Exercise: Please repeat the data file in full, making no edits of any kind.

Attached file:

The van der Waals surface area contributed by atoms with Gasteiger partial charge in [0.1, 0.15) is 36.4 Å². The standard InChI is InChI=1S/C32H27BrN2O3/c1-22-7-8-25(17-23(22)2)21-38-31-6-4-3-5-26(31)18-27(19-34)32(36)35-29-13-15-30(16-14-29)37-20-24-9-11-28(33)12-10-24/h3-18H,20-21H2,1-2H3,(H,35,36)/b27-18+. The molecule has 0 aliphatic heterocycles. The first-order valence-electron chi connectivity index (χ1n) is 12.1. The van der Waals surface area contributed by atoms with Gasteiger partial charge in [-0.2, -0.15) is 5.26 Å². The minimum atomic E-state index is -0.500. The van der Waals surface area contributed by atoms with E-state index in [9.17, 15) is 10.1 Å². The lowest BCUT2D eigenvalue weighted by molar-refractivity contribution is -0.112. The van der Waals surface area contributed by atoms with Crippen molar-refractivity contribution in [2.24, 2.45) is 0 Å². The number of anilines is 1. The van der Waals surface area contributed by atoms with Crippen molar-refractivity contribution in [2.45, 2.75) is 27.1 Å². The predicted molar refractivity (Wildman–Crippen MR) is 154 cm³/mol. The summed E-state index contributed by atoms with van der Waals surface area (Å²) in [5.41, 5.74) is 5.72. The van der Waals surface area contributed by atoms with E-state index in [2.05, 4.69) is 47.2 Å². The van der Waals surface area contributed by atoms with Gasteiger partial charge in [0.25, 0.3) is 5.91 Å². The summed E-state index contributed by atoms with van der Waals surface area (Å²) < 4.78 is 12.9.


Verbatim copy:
The van der Waals surface area contributed by atoms with Gasteiger partial charge in [0.1, 0.15) is 36.4 Å². The standard InChI is InChI=1S/C32H27BrN2O3/c1-22-7-8-25(17-23(22)2)21-38-31-6-4-3-5-26(31)18-27(19-34)32(36)35-29-13-15-30(16-14-29)37-20-24-9-11-28(33)12-10-24/h3-18H,20-21H2,1-2H3,(H,35,36)/b27-18+. The molecule has 0 aliphatic heterocycles. The first-order valence-electron chi connectivity index (χ1n) is 12.1. The van der Waals surface area contributed by atoms with Gasteiger partial charge in [-0.2, -0.15) is 5.26 Å². The minimum atomic E-state index is -0.500. The van der Waals surface area contributed by atoms with E-state index in [9.17, 15) is 10.1 Å². The lowest BCUT2D eigenvalue weighted by molar-refractivity contribution is -0.112. The van der Waals surface area contributed by atoms with Crippen molar-refractivity contribution in [2.24, 2.45) is 0 Å². The number of anilines is 1. The van der Waals surface area contributed by atoms with Crippen molar-refractivity contribution in [2.45, 2.75) is 27.1 Å². The predicted molar refractivity (Wildman–Crippen MR) is 154 cm³/mol. The summed E-state index contributed by atoms with van der Waals surface area (Å²) in [5.41, 5.74) is 5.72. The van der Waals surface area contributed by atoms with E-state index in [2.05, 4.69) is 47.2 Å². The van der Waals surface area contributed by atoms with Gasteiger partial charge in [0.25, 0.3) is 5.91 Å². The summed E-state index contributed by atoms with van der Waals surface area (Å²) < 4.78 is 12.9.